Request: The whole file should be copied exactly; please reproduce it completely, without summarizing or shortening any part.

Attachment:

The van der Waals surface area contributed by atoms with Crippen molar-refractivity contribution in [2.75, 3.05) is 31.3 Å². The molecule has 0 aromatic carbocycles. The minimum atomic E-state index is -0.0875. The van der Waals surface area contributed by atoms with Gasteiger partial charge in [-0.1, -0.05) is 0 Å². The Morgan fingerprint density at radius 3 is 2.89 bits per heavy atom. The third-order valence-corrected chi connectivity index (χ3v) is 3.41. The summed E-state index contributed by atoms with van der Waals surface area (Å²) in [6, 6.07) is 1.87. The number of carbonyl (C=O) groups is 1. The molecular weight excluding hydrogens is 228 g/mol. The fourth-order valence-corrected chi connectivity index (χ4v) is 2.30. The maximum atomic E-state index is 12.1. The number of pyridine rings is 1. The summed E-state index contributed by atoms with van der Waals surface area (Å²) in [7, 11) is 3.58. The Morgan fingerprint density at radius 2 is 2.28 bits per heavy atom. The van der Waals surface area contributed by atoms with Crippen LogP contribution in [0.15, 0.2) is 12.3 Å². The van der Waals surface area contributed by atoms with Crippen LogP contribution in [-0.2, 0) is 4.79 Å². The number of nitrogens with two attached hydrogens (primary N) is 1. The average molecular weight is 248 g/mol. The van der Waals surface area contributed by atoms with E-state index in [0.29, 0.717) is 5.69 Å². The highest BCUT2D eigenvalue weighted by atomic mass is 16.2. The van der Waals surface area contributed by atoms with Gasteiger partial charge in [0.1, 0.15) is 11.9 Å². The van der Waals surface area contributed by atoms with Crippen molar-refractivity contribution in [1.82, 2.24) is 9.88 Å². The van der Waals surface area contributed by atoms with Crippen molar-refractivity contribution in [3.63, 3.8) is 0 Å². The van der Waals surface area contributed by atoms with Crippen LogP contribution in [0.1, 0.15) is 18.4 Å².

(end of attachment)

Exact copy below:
The van der Waals surface area contributed by atoms with Crippen molar-refractivity contribution in [2.75, 3.05) is 31.3 Å². The molecule has 0 aromatic carbocycles. The minimum atomic E-state index is -0.0875. The van der Waals surface area contributed by atoms with Gasteiger partial charge in [-0.1, -0.05) is 0 Å². The Morgan fingerprint density at radius 3 is 2.89 bits per heavy atom. The third-order valence-corrected chi connectivity index (χ3v) is 3.41. The summed E-state index contributed by atoms with van der Waals surface area (Å²) in [6, 6.07) is 1.87. The number of carbonyl (C=O) groups is 1. The molecular weight excluding hydrogens is 228 g/mol. The fourth-order valence-corrected chi connectivity index (χ4v) is 2.30. The maximum atomic E-state index is 12.1. The number of pyridine rings is 1. The summed E-state index contributed by atoms with van der Waals surface area (Å²) in [7, 11) is 3.58. The Morgan fingerprint density at radius 2 is 2.28 bits per heavy atom. The van der Waals surface area contributed by atoms with Crippen LogP contribution in [0.15, 0.2) is 12.3 Å². The van der Waals surface area contributed by atoms with Crippen LogP contribution in [-0.2, 0) is 4.79 Å². The number of nitrogens with two attached hydrogens (primary N) is 1. The average molecular weight is 248 g/mol. The van der Waals surface area contributed by atoms with E-state index in [0.29, 0.717) is 5.69 Å². The highest BCUT2D eigenvalue weighted by atomic mass is 16.2. The van der Waals surface area contributed by atoms with Gasteiger partial charge in [0.1, 0.15) is 11.9 Å². The van der Waals surface area contributed by atoms with Crippen molar-refractivity contribution in [1.82, 2.24) is 9.88 Å². The van der Waals surface area contributed by atoms with Crippen molar-refractivity contribution in [3.63, 3.8) is 0 Å². The van der Waals surface area contributed by atoms with Crippen LogP contribution in [0.1, 0.15) is 18.4 Å².